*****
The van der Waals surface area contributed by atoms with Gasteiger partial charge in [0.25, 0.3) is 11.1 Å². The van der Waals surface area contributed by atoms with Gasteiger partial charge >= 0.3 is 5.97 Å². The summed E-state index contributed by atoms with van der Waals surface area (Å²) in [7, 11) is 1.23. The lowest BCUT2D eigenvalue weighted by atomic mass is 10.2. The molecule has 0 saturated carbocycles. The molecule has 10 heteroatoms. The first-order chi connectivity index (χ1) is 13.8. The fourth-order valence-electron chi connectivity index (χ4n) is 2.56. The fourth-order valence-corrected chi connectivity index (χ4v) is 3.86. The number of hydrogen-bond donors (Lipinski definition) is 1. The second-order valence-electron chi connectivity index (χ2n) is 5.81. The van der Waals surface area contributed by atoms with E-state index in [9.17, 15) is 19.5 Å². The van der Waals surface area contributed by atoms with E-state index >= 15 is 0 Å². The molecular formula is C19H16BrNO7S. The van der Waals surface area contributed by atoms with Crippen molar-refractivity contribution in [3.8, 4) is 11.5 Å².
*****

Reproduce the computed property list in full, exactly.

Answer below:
The van der Waals surface area contributed by atoms with Gasteiger partial charge in [0.25, 0.3) is 11.1 Å². The van der Waals surface area contributed by atoms with Gasteiger partial charge >= 0.3 is 5.97 Å². The summed E-state index contributed by atoms with van der Waals surface area (Å²) in [7, 11) is 1.23. The lowest BCUT2D eigenvalue weighted by atomic mass is 10.2. The molecule has 0 saturated carbocycles. The molecule has 10 heteroatoms. The first-order chi connectivity index (χ1) is 13.8. The fourth-order valence-electron chi connectivity index (χ4n) is 2.56. The fourth-order valence-corrected chi connectivity index (χ4v) is 3.86. The number of hydrogen-bond donors (Lipinski definition) is 1. The second-order valence-electron chi connectivity index (χ2n) is 5.81. The van der Waals surface area contributed by atoms with E-state index in [9.17, 15) is 19.5 Å². The van der Waals surface area contributed by atoms with E-state index >= 15 is 0 Å². The molecular formula is C19H16BrNO7S. The van der Waals surface area contributed by atoms with Crippen molar-refractivity contribution in [3.8, 4) is 11.5 Å².